What the church has said

Landless referenced the Immunization Statement 2014, voted long before COVID-19. He quoted, “The Church encourages responsible immunization, and as such we have no religious or faith-based reason not to encourage our adherents to responsibly participate in protective and preventive immunization programs.”

At the same time, he said that the same document states that “We [church leaders] are not the conscience of the individual church member, and recognize individual choices. These are exercised by the individual. The choice not to be immunized is not and should not be seen as the dogma nor the doctrine of the Seventh-day Adventist Church.”

Landless explained, “This statement was put in place because we as a church follow healthful practices. As we send missionaries out, as we teach, as we do public health presentations, as we try to make a difference through our hospitals, responsible immunization is part of that.”

Misinformation and speculations

When the COVID-19 pandemic started, the church also reacted to misinformation and to many questions going around with the release of a document reaffirming the church’s response to COVID-19, Landless noted. “The pandemic has produced all kinds of speculations related to end-time events and misinterpretations of the Bible,” he said.

One recent view has put forward the theory that the vaccines to combat COVID-19 “belong to a process of control that will lead to the application of the mark of the beast.” But Landless said that “Adventists hold the conviction that the end-time controversy will center in the law of God, and particularly in the fourth commandment. “The mark of the beast is a spiritual issue, not a vaccination issue,” he said.

He also quoted that “another speculative view argues that vaccines make those who take them unclean because, supposedly, unclean substances are used to produce them.” Landless explained that the rules of Leviticus do not apply “for the obvious reason that vaccines are produced as medication to save lives, not to serve as food.”

Landless explained that current science on the vaccines have shown that “immunized individuals have a very low risk of transmitting the COVID-19 virus. Current vaccines offer some protection even in the cases of variants, albeit at a lower efficacy.” He summarized, “The benefits of being vaccinated far outweigh the risks of vaccination.”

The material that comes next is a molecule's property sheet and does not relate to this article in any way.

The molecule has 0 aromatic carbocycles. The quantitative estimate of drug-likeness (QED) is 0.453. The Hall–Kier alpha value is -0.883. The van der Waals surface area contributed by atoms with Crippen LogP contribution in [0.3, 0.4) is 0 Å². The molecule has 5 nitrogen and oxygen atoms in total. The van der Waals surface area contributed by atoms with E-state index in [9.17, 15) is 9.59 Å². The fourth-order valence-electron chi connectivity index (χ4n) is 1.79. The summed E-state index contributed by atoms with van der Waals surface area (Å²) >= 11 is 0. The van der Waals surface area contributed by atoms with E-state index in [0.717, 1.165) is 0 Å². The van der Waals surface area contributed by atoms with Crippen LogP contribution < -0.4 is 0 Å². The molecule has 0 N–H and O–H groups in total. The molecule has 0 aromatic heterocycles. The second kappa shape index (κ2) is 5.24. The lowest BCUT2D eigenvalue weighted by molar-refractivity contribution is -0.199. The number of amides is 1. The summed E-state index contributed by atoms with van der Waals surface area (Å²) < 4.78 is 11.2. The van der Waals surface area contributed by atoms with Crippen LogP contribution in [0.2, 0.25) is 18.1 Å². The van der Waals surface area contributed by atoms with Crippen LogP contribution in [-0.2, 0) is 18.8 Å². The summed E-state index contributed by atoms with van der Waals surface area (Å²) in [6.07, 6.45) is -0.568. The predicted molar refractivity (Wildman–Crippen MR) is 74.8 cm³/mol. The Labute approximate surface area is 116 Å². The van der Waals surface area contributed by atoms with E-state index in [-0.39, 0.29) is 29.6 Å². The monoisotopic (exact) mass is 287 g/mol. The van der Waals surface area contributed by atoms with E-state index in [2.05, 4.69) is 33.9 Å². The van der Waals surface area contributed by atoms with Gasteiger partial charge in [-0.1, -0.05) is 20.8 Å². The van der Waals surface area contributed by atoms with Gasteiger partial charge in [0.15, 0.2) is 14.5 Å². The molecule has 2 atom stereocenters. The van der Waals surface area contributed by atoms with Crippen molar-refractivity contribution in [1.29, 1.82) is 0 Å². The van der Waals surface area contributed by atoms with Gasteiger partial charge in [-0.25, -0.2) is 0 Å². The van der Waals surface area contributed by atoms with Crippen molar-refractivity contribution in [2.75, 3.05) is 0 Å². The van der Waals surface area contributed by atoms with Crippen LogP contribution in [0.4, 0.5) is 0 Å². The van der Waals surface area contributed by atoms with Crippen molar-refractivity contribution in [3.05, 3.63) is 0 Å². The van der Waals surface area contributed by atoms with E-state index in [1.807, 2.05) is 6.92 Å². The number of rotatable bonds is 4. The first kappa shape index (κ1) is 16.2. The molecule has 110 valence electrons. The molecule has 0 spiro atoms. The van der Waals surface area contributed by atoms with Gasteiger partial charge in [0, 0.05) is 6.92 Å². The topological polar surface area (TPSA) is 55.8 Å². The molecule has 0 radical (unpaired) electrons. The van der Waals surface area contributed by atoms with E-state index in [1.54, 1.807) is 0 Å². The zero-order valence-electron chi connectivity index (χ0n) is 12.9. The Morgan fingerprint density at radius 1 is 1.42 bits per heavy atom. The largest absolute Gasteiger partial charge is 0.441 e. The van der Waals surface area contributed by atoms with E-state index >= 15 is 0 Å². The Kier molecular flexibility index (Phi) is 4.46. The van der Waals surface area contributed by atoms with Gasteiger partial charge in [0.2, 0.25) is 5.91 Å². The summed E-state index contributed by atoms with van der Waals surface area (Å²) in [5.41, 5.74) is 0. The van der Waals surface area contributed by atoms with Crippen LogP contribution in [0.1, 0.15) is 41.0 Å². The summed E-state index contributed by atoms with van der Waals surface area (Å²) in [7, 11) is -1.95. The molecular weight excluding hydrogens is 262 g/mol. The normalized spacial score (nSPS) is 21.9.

What should we do?

Immunization, along with sanitation and clean water, has been foundational to the improved longevity seen around the world where these interventions are applied, noted Landless. “Vaccines have been long used by Adventist church members throughout the world. Along with good health practices, they have provided protection against many infections and prevented illness and death.”

Against that background, Landless explained that as we witness the global magnitude of the pandemic, the deaths, the disability, and long-term COVID-19 effects that are emerging in all age groups, Adventist leaders are “encouraging our members to consider responsible immunization and the promotion and the promotion and facilitation of the development of what is commonly termed herd immunity (pre-existing community immunity of approximately 80 percent of individuals as a result of previous infection and/or vaccination).” He emphasized, “We are encouraging, not mandating. We need to listen to each other. We need to be respectful of one another. We should not vilify or stigmatize each other,” said Landless.

What leaders and members should remember, however, is that community immunity is vital if we are going to see an end to the pandemic. “Could it be that responsible immunization may include our responsibility to protect one another, and not only ourselves?” Landless asked.

To view the opening segment of Inter-America’s Online Symposium on Freedom of Conscience and the Vaccine Mandate, Click HERE

For additional reporting on the online symposium and several presentations, visit us at interamerica.org